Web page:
Dr Michael Bossetta
Assistant Professor in the Department of Communication and Media at Lund University. His research interests revolve around the intersection of social media and politics, especially political campaigning. He produces and hosts the Social Media and Politics podcast, available for free on any podcast app.
Copenhagen University M.Sc. in Political Science from Copenhagen University. His research interests include visual political communication, computational methods, and the role of emotions in algorithmic bias.
Section 5: Social media
- Media and social media platforms finally begin to embrace their roles as democratic gatekeepers
- Did social media make us more or less politically unequal in 2020?
- Platform transparency in the fight against disinformation
- Why Trump’s determination to sow doubt about data undermines democracy
- A banner year for advertising and a look at differences across platforms
- How Joe Biden conveyed empathy
- The debates and the election conversation on Twitter
- Did the economy, COVID-19, or Black Lives Matter to the Senate candidates in 2020?
- Leadership through showmanship: Trump’s ability to coin nicknames for opponents on Twitter
- Election countdown: Instagram’s role in visualizing the 2020 campaign
- Candidates did lackluster youth targeting on Instagram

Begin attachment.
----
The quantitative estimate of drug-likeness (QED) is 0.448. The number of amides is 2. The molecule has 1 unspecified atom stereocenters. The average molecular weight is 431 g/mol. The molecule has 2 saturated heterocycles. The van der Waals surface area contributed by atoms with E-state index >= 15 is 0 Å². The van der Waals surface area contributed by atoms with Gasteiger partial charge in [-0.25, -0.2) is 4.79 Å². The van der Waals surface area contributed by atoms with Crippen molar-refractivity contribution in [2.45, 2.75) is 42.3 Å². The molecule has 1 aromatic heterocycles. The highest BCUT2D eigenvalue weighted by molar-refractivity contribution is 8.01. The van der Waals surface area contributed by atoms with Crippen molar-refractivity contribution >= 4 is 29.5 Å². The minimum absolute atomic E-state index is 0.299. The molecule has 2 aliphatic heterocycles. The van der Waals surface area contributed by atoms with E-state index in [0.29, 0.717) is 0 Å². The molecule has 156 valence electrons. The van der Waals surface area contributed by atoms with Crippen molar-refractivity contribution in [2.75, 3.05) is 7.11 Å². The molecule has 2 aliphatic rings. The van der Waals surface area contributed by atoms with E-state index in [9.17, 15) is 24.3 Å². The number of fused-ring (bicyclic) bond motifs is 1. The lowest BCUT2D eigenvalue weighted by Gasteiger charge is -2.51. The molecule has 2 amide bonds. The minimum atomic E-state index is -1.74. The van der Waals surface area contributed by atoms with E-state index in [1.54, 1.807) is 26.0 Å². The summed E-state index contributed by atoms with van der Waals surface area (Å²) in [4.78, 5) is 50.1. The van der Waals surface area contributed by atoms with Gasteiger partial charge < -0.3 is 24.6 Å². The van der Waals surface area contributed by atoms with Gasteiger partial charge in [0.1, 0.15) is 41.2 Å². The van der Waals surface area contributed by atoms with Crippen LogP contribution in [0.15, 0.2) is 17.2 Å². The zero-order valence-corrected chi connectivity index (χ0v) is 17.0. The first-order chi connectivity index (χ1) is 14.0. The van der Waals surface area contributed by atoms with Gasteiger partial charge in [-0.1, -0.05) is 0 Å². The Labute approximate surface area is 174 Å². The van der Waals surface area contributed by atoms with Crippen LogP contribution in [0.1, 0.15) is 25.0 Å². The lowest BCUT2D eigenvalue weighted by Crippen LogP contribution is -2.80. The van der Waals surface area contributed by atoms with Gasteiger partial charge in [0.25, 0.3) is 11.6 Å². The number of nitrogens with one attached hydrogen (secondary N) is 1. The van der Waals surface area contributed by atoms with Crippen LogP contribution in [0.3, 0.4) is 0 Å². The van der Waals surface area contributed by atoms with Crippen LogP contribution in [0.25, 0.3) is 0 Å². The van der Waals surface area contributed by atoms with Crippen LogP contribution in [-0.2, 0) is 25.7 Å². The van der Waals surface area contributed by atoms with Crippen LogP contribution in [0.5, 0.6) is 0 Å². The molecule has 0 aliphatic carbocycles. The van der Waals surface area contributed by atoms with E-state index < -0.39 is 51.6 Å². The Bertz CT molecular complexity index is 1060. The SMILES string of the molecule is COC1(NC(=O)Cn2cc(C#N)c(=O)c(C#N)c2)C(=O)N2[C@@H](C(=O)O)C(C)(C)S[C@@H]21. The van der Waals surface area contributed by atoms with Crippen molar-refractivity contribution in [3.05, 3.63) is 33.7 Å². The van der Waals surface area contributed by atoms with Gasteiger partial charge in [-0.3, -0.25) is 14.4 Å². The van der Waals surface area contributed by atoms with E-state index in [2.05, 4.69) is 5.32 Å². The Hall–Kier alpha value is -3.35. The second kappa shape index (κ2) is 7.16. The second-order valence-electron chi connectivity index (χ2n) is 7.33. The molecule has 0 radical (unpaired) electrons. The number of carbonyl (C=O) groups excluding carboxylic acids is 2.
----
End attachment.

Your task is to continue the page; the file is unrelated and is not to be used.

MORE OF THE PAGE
- College students, political engagement and Snapchat in the 2020 general election
- Advertising on Facebook: transparency, but not transparent enough
Set against the backdrop of a pandemic and polarized political climate, this election was sure to be emotional. Therefore, we used computer vision to examine the emotions expressed by Biden and Trump in their Facebook political ads. Our aim was to see if the candidates expressed different emotions in images where they presented themselves versus how they depicted opponents in attacks.
Indeed, we found that Biden primarily expressed happiness in his Facebook ads, whereas his attack ads depicted Trump as angry. Meanwhile, the Trump campaign presented their candidate as a calm leader, while Biden was often shown expressing confusion. Overall, both campaigns’ Facebook ads largely focused more on promoting their own candidate rather than on attacking the opponent.
To collect and analyze images in Facebook ads, we used two open science software tools that we developed. The first, FBAdLibrarian, assists researchers in collecting images from the Facebook Ad Library. The second, Pykognition, leverages Amazon’s facial detection algorithms to classify emotions expressed in faces.
We collected ads from the official Trump and Biden Facebook pages in the week before Facebook’s ad pause on October 27th. Due to controversies around this ad pause, the data we collected from Facebook may be incomplete, and it appears that Facebook removed all information about dates from the data.
In total, we obtained 202,000 Trump ads and 109,287 Biden ads. Using FBAdLibrarian, we collected 98,830 images from Trump ads and 69,941 images from Biden ads. This means that in our dataset, 49% of Trump’s ads and 64% of Biden’s ads contained still images (the remainder were videos).
We then removed all images that did not depict Trump or Biden. This includes ads that were infographics, promoting merchandise, or featuring other high-profile politicians. Many of the remaining images were copies, so we removed duplicates and ended up with a dataset of 634 images for Trump and 1,148 for Biden.